Why Is There A Big Difference Between Kiln Dried And Air Dried Lumber? A blog about the differences between certe and air dried lumber.

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Kiln drying is a process that ensures that your lumber has a consistent moisture content and will not warp, twist, crack or shrink. Kiln drying forces the moisture out of lumber, instead of allowing it to dry over time in the air.

Why Is There A Big Difference Between Kiln Dried And Air Dried Lumber?

The biggest difference between kiln dried and air dried lumber is the consistency of moisture content. When you purchase kiln dried lumber from any reputable dealer, you are guaranteed that the moisture content will be no higher than 19%. The reason for this is that if you have a piece of kiln dried lumber with a higher than 19% moisture content, there is a chance that it can warp and twist.

Air dried lumber varies greatly in its moisture content. Depending on where you live (in terms of humidity) and how long your wood has been stored in the open air, you could have anything from 5% moisture content to 15% or even more. This means that there is no guarantee as to how much your wood will move once you start using it. If you use air dried lumber at 12%, which is slightly damp, there is a very high likelihood that it will warp and twist once it dries out.


Air-dried lumber, on the other hand, is when the moisture content is allowed to decrease due to the lumber being stored in a shed or warehouse, or another type of air drying facility.

The rate at which air-dried lumber dries varies greatly depending on a number of factors, such as:

The thickness of the wood

The density of the wood

The shape of the wood

The amount of air circulation present in the storage area

The temperature and humidity levels in the storage area

Seasonal variations in climate factors, such as higher humidity levels during spring months and lower humidity levels during fall months.

What Is The Difference Between Air Dried And Kiln Dried Lumber?

The difference between kiln-dried lumber and air-dried lumber is the speed at which the moisture is removed from the wood. Kiln-drying uses an artificial application of heat to dry the wood, while air drying allows the wood to dry naturally.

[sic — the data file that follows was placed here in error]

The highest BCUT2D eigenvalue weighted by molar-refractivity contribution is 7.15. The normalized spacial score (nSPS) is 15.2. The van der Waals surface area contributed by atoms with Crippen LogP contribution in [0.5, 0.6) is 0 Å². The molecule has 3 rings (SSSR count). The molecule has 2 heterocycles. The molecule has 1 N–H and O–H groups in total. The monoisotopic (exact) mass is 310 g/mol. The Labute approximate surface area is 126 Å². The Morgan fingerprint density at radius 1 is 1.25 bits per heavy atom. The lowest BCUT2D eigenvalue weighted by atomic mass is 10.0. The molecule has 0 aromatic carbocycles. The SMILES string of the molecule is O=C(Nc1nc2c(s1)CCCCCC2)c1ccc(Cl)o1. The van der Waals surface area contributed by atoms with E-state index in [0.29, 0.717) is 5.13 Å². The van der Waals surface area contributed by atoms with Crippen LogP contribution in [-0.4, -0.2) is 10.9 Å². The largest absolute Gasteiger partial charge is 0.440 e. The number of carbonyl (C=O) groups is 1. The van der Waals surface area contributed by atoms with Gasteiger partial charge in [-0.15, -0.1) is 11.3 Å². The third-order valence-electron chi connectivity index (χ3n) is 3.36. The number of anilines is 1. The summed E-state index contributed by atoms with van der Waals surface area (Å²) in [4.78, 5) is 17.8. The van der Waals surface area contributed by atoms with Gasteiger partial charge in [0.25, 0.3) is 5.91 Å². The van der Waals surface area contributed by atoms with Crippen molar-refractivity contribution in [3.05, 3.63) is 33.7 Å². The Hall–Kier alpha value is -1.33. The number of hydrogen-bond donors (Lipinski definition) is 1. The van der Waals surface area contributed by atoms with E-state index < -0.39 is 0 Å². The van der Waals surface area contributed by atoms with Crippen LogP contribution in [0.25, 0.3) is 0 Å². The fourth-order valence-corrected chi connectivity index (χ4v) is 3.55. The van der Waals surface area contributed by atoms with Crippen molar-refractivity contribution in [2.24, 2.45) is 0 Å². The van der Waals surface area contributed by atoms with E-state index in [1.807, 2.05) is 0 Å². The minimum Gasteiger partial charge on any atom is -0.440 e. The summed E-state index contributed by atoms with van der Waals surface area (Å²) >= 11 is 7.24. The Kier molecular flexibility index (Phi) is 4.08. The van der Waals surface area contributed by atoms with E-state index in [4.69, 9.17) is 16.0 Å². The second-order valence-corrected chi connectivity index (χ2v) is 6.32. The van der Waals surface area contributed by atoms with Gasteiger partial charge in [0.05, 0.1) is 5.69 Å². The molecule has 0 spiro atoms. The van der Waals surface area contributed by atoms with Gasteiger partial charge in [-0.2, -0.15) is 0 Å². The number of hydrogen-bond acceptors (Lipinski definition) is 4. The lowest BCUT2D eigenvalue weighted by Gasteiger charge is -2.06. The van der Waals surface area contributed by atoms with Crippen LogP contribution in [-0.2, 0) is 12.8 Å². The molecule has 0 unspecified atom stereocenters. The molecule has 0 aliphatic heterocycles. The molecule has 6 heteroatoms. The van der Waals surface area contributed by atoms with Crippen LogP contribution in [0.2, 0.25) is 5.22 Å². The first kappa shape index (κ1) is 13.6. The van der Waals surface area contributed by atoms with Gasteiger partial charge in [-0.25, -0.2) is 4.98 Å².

The key to understanding why there is a difference lies in the speed at which a material dries. The faster it dries, the more shrinkage you will have. The slower it dries, the less shrinkage you will have.

It’s not that air-dried lumber has zero shrinkage–it doesn’t. However, because a piece of air dried lumber slowly releases moisture over time, the moisture evaporates at a much slower pace, minimizing shrinkage and mitigating other issues such as cupping and warping.

Kiln-dried lumber goes through an artificial drying process in a chamber under carefully controlled conditions. This process can take anywhere from several days to several weeks depending on what type of wood is being dried, how thick or dense it is, and what environmental conditions are outside of the kiln itself.

Because kiln-dried lumber dries quickly (in comparison to air drying), it shrinks rapidly as moisture is released from its cells and fibers.

One of the most common questions that homeowners ask us is what is the difference between kiln dried and air dried lumber. The short answer is that kiln dried lumber has been dried in a kiln machine while air dried lumber has been exposed to the outside elements.

Kiln dried lumber has a moisture content of 19% or less. It is the best type of wood for indoor use since it has a lower moisture content than air dried wood. Woodworkers who are looking for good quality wood for their projects usually prefer kiln dried lumber over air dried lumber.